Charlie “The Cannibal” Campbell says his focus will be locked on one man when he makes his professional mixed martial arts debut at the Tropicana in Atlantic City later this month — the one standing directly across from him in the Octagon, the one who wants to inflict pain on him.
Some 200 friends and family members plan to attend to cheer him on, but Campbell said he must block them from his mind. “It can be in the Tropicana in Atlantic City, like it is, or it could be around the block in somebody’s backyard — I don’t feel the atmosphere,” Campbell said. “At the end of the day, it’s just me and him locked in a cage together.”
Campbell, 23, will take on Cody Zappone at Ring of Combat 68, sponsored by Lou Neglia & Dead Serious Promotions, on May 31, in a fight that will be streamed on the Ultimate Fighting Championship Fight Pass. He is training daily for the bout, he said, and with many UFC officials watching, he hopes to make an impression that could eventually land him in the MMA’s top promotion.
Campbell is a lifelong East Rockaway resident, and began competing when he joined the Lynbrook Titans wrestling program at age 8. He grew up with a single mother. The Titans’ director, Hilary Becker, and the other coaches helped him build character as a wrestler and as a person, and turned him into the man he is today, he said.
“I remember Charlie when he first joined Titans wrestling,” said Becker, who added that he planned to be on hand to cheer him on in Atlantic City. “. . . All of the coaches and wrestlers in Lynbrook Titans Wrestling are so proud of Charlie and wish him all the best. Win, lose or draw, he’s a champion in our eyes.”
East Rockaway Junior-Senior High School didn’t have a wrestling team when Campbell was growing up, nor a budget that would have allowed him to compete for another school. So he began training in jujitsu and kickboxing outside school when he was in ninth grade, and fell in love with the sports, he said. When he turned 21, he decided to make combat sports a career.
The 2013 East Rockaway High graduate can be found at the gym daily, training hard with the Serra Longo Fight Team, founded by his coaches, Matt Serra and Ray Longo. Longo owns a gym in Garden City with former UFC middleweight champion Chris Weidman, of Baldwin, while Serra owns a gym in Levittown and another in Huntington. Campbell is at one gym or the other every day, training for his professional debut. He also works with physical trainer Charlie Foster at Gennaro Athletic Club in East Rockaway.
“I’ve been working with [Campbell] for a couple of years, and he’s got the right mindset,” Longo said. “He’s got a great killer instinct, and he’s got a lot of qualities you look for in a fighter, so I think he has a good career ahead of him. . . . I think he’s on the right track to make it to the UFC.”
The 6-foot-tall, 145-pound Campbell got off to a solid start as an amateur, compiling a 5-0 record in mixed martial arts fights — four wins by knockout, one by submission — and going 6-1 in semipro kickboxing. There are different rules in professional fights, he explained: He is now permitted to use his elbows to hit his opponent. There will also be three four-minute rounds, one minute more per round than semipro bouts.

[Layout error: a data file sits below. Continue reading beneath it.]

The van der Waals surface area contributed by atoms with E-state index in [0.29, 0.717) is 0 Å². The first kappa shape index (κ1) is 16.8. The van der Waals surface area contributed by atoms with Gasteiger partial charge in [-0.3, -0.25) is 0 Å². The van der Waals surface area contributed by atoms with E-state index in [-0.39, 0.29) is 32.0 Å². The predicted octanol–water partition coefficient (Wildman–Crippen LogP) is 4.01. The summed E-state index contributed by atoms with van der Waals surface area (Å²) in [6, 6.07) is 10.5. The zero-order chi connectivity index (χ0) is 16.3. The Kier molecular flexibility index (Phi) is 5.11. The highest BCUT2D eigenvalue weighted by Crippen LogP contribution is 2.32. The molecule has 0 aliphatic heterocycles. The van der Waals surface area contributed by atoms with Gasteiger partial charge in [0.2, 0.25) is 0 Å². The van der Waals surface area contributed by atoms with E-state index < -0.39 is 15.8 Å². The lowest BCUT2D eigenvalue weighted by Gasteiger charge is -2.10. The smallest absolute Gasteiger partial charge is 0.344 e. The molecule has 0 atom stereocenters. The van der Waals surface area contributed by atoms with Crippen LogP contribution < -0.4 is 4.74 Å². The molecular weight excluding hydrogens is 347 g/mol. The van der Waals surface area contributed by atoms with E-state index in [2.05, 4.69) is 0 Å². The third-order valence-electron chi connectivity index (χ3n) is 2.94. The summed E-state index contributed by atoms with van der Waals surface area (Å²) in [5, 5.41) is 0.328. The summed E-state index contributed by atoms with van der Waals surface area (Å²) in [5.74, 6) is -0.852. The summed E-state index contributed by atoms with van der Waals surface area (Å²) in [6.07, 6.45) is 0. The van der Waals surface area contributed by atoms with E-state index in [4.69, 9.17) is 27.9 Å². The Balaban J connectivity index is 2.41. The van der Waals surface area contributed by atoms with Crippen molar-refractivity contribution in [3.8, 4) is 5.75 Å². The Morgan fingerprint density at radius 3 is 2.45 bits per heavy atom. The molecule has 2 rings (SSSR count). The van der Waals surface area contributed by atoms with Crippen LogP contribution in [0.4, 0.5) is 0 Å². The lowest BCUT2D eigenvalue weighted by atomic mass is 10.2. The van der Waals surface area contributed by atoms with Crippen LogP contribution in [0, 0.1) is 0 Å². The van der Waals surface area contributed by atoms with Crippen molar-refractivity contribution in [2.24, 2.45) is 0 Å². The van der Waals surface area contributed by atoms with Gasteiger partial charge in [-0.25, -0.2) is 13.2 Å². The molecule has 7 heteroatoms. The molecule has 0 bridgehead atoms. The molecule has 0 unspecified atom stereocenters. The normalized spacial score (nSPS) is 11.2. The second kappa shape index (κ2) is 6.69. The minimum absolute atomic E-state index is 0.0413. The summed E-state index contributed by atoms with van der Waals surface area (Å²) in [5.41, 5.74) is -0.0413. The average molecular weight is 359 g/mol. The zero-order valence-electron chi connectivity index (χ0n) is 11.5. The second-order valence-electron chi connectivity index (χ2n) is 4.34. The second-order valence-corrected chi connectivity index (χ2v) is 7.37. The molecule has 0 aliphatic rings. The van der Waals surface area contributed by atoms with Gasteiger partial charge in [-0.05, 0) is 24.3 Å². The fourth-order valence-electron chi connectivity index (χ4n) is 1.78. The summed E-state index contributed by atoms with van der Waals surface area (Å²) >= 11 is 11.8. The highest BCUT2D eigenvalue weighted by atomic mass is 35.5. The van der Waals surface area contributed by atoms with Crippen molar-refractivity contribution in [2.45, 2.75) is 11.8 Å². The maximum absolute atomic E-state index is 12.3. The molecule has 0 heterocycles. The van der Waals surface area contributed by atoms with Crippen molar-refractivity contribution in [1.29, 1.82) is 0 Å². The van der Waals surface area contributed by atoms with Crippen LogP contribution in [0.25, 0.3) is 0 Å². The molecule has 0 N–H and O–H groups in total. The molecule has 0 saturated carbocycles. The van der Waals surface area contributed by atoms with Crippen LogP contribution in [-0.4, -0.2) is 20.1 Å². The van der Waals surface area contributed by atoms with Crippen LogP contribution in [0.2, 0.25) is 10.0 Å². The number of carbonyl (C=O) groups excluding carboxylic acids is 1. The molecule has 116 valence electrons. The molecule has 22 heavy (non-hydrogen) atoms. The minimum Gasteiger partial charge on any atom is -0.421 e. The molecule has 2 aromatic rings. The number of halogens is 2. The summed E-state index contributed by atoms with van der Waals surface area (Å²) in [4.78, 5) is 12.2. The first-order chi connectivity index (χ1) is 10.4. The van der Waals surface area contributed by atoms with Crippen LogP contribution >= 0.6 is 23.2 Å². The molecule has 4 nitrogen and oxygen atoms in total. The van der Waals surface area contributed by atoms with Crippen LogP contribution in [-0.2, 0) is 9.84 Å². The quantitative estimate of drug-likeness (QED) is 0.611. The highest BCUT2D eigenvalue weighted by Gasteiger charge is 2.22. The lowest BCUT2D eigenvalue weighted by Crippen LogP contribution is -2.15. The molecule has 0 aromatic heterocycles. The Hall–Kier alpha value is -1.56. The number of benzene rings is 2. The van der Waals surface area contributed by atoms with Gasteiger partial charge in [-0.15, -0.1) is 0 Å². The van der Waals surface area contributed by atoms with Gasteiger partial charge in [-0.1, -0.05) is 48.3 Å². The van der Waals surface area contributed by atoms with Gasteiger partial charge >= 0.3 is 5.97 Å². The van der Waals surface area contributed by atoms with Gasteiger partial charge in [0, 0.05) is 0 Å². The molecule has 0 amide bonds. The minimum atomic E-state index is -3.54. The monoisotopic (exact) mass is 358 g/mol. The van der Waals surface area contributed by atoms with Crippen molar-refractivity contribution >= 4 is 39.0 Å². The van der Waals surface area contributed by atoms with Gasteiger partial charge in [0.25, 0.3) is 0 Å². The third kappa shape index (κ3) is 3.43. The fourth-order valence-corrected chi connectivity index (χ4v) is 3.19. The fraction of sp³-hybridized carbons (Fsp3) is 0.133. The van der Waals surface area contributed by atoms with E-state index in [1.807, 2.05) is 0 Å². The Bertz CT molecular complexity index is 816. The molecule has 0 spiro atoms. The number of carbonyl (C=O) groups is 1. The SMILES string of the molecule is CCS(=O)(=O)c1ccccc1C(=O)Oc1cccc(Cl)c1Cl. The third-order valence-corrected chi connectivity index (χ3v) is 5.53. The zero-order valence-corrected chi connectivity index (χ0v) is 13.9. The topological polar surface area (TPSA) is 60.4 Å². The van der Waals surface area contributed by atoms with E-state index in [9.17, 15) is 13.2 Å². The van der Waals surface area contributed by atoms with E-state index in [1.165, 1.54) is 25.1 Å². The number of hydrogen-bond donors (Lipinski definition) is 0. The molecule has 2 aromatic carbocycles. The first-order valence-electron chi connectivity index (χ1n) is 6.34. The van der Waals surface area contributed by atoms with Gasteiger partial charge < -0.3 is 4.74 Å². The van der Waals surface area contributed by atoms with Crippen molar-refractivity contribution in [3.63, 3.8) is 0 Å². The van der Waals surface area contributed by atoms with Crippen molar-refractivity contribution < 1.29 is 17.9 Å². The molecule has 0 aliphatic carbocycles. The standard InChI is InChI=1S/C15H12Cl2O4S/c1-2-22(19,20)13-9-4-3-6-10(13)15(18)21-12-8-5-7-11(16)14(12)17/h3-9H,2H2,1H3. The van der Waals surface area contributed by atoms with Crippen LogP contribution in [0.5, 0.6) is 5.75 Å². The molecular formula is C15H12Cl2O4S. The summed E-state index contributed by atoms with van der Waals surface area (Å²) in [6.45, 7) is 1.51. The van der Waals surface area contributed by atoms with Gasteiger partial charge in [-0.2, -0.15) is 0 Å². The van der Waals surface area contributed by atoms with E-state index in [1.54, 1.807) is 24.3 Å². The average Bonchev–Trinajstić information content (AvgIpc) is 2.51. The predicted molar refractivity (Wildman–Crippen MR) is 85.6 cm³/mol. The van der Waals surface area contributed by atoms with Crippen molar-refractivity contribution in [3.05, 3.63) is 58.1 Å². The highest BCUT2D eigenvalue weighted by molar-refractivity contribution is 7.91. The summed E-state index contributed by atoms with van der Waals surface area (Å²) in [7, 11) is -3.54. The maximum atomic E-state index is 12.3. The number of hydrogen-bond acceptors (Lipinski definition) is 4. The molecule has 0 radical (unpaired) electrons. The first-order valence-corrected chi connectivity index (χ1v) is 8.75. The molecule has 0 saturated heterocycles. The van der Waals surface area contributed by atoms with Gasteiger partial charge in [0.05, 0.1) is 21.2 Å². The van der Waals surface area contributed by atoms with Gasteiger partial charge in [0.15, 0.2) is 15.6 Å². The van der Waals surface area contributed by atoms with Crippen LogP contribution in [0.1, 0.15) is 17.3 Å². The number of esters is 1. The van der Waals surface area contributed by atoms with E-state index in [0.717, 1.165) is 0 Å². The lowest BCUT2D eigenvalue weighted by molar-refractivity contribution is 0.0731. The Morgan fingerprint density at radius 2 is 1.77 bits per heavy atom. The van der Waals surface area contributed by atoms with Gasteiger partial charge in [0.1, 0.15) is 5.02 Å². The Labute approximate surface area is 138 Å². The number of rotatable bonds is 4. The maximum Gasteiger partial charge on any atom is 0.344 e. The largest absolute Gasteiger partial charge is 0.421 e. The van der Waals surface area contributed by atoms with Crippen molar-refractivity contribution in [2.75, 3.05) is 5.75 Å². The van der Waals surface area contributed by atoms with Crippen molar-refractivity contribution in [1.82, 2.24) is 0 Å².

Campbell said he has a hard time describing the mental aspect of preparing for an MMA fight. “I think it’s one of the hardest things to explain to somebody, especially if they’ve never done a combat sport,” he said.
But, he added, “No one’s getting in the way of my goals. If it requires hurting this other guy to get up the ladder and make my dreams come true, then I have to do what I have to do.”
Campbell noted that his family initially expressed concern when he told them that he planned to pursue a UFC career, but eventually they came around when they saw his passion for the sport. He added that there is some stress when they see him shedding pounds, or when the bumps and bruises from combat are visible. The unsettling nature of seeing a loved one get physical in the Octagon will not stop them from attending the fight in Atlantic City, however.
“They realize that this is what I want to pursue, and it’s just a waste of time to tell me otherwise,” Campbell said. “There’s a positive energy about it now.”
Campbell chose “Trooper,” by Iron Maiden, to blast over the P.A. system as he enters the Octagon. He selected the song for his amateur MMA debut in February 2018, he said, because he faced a Russian opponent. Since he is part English, and the song refers to a battle between England and Russia, he said, he felt it was appropriate, and he has used it ever since.
Zappone, 22, who stands 5 feet 10 and weighs 145 pounds, is also making his professional debut. He comes in with a 5-0 record in semipro fights, and is known as a skilled boxer. Campbell said he was confident that his coaches and trainers — Longo, Serra, Foster, Eric Hyer and Pete Sell — have prepared him physically and mentally for the bout.
Regardless of the outcome, Campbell said, he will continue to pursue his dream. “I’ll get an opportunity with the UFC within the next year and a half to two years,” he said. “I really plan on dominating my next few fights and proving that I can stand in there with what’s considered the best in the world.”